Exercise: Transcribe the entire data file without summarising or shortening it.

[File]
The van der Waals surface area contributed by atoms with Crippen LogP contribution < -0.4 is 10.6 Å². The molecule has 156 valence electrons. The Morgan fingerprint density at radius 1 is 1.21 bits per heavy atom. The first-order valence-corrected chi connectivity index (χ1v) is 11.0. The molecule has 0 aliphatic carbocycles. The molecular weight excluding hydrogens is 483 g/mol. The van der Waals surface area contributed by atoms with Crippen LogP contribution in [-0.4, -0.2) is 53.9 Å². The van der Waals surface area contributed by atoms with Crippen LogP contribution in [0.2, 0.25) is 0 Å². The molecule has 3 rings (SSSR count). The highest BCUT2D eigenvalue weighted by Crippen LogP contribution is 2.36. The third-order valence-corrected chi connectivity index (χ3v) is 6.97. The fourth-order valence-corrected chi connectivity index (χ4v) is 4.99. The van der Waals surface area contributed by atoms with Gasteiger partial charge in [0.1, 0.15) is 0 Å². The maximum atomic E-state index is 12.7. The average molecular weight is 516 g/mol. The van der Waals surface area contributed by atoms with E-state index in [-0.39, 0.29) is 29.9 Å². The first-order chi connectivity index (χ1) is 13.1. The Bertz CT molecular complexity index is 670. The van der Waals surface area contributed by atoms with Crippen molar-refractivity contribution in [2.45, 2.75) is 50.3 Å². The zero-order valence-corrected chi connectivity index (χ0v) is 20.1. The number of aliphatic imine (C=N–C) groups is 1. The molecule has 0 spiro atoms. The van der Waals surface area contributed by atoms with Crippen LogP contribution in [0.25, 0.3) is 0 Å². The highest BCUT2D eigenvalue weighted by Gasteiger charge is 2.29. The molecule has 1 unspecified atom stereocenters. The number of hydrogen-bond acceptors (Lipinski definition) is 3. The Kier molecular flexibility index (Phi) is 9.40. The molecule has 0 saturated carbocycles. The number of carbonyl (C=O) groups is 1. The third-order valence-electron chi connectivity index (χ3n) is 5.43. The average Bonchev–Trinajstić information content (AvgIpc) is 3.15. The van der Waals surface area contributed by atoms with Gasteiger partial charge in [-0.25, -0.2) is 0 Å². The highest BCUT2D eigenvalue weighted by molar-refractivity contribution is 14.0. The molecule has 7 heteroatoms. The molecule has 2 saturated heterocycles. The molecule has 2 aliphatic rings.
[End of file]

The van der Waals surface area contributed by atoms with Crippen LogP contribution < -0.4 is 10.6 Å². The molecule has 156 valence electrons. The Morgan fingerprint density at radius 1 is 1.21 bits per heavy atom. The first-order valence-corrected chi connectivity index (χ1v) is 11.0. The molecule has 0 aliphatic carbocycles. The molecular weight excluding hydrogens is 483 g/mol. The van der Waals surface area contributed by atoms with Crippen LogP contribution in [-0.4, -0.2) is 53.9 Å². The van der Waals surface area contributed by atoms with Crippen LogP contribution in [0.2, 0.25) is 0 Å². The molecule has 3 rings (SSSR count). The highest BCUT2D eigenvalue weighted by Crippen LogP contribution is 2.36. The third-order valence-corrected chi connectivity index (χ3v) is 6.97. The fourth-order valence-corrected chi connectivity index (χ4v) is 4.99. The van der Waals surface area contributed by atoms with Gasteiger partial charge in [0.1, 0.15) is 0 Å². The maximum atomic E-state index is 12.7. The average molecular weight is 516 g/mol. The van der Waals surface area contributed by atoms with E-state index in [-0.39, 0.29) is 29.9 Å². The first-order chi connectivity index (χ1) is 13.1. The Bertz CT molecular complexity index is 670. The van der Waals surface area contributed by atoms with Crippen molar-refractivity contribution in [2.45, 2.75) is 50.3 Å². The zero-order valence-corrected chi connectivity index (χ0v) is 20.1. The number of aliphatic imine (C=N–C) groups is 1. The molecule has 0 spiro atoms. The van der Waals surface area contributed by atoms with Crippen LogP contribution in [0.25, 0.3) is 0 Å². The highest BCUT2D eigenvalue weighted by Gasteiger charge is 2.29. The molecule has 1 unspecified atom stereocenters. The number of hydrogen-bond acceptors (Lipinski definition) is 3. The Kier molecular flexibility index (Phi) is 9.40. The molecule has 0 saturated carbocycles. The number of carbonyl (C=O) groups is 1. The third-order valence-electron chi connectivity index (χ3n) is 5.43. The average Bonchev–Trinajstić information content (AvgIpc) is 3.15. The van der Waals surface area contributed by atoms with Gasteiger partial charge in [-0.25, -0.2) is 0 Å². The highest BCUT2D eigenvalue weighted by molar-refractivity contribution is 14.0. The molecule has 7 heteroatoms. The molecule has 2 saturated heterocycles. The molecule has 2 aliphatic rings.